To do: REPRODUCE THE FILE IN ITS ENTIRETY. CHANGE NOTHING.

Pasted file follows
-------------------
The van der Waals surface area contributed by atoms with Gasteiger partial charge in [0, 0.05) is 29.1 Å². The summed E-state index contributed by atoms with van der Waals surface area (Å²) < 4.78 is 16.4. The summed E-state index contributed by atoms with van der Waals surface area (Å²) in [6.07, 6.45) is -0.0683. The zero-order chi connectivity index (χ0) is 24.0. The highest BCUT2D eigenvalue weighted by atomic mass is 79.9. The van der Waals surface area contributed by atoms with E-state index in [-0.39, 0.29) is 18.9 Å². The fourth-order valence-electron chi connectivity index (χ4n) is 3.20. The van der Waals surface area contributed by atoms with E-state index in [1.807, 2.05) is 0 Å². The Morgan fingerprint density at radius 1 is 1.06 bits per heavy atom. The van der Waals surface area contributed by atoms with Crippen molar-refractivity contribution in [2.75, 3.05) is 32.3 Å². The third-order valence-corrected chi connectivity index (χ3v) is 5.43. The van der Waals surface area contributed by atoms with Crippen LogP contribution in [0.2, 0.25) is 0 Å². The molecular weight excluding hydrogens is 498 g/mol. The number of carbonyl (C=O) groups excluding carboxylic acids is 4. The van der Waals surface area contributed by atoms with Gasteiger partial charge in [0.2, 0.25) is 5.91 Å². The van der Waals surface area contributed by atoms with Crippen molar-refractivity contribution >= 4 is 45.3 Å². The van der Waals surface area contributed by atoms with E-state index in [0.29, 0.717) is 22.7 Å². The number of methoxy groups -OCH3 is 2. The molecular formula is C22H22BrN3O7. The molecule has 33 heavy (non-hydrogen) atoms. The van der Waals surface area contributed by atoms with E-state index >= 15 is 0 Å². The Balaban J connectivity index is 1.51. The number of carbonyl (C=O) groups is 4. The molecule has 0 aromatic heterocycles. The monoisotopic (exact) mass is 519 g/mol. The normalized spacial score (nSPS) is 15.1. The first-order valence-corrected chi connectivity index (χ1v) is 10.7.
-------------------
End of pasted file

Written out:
The van der Waals surface area contributed by atoms with Gasteiger partial charge in [0, 0.05) is 29.1 Å². The summed E-state index contributed by atoms with van der Waals surface area (Å²) < 4.78 is 16.4. The summed E-state index contributed by atoms with van der Waals surface area (Å²) in [6.07, 6.45) is -0.0683. The zero-order chi connectivity index (χ0) is 24.0. The highest BCUT2D eigenvalue weighted by atomic mass is 79.9. The van der Waals surface area contributed by atoms with E-state index in [-0.39, 0.29) is 18.9 Å². The fourth-order valence-electron chi connectivity index (χ4n) is 3.20. The van der Waals surface area contributed by atoms with E-state index in [1.807, 2.05) is 0 Å². The Morgan fingerprint density at radius 1 is 1.06 bits per heavy atom. The van der Waals surface area contributed by atoms with Crippen molar-refractivity contribution in [2.75, 3.05) is 32.3 Å². The third-order valence-corrected chi connectivity index (χ3v) is 5.43. The van der Waals surface area contributed by atoms with Crippen LogP contribution in [0.2, 0.25) is 0 Å². The molecular weight excluding hydrogens is 498 g/mol. The number of carbonyl (C=O) groups excluding carboxylic acids is 4. The van der Waals surface area contributed by atoms with Gasteiger partial charge in [0.2, 0.25) is 5.91 Å². The van der Waals surface area contributed by atoms with Crippen molar-refractivity contribution >= 4 is 45.3 Å². The van der Waals surface area contributed by atoms with E-state index in [0.29, 0.717) is 22.7 Å². The number of methoxy groups -OCH3 is 2. The molecular formula is C22H22BrN3O7. The molecule has 33 heavy (non-hydrogen) atoms. The van der Waals surface area contributed by atoms with E-state index >= 15 is 0 Å². The Balaban J connectivity index is 1.51. The number of carbonyl (C=O) groups is 4. The molecule has 0 aromatic heterocycles. The monoisotopic (exact) mass is 519 g/mol. The normalized spacial score (nSPS) is 15.1. The first-order valence-corrected chi connectivity index (χ1v) is 10.7.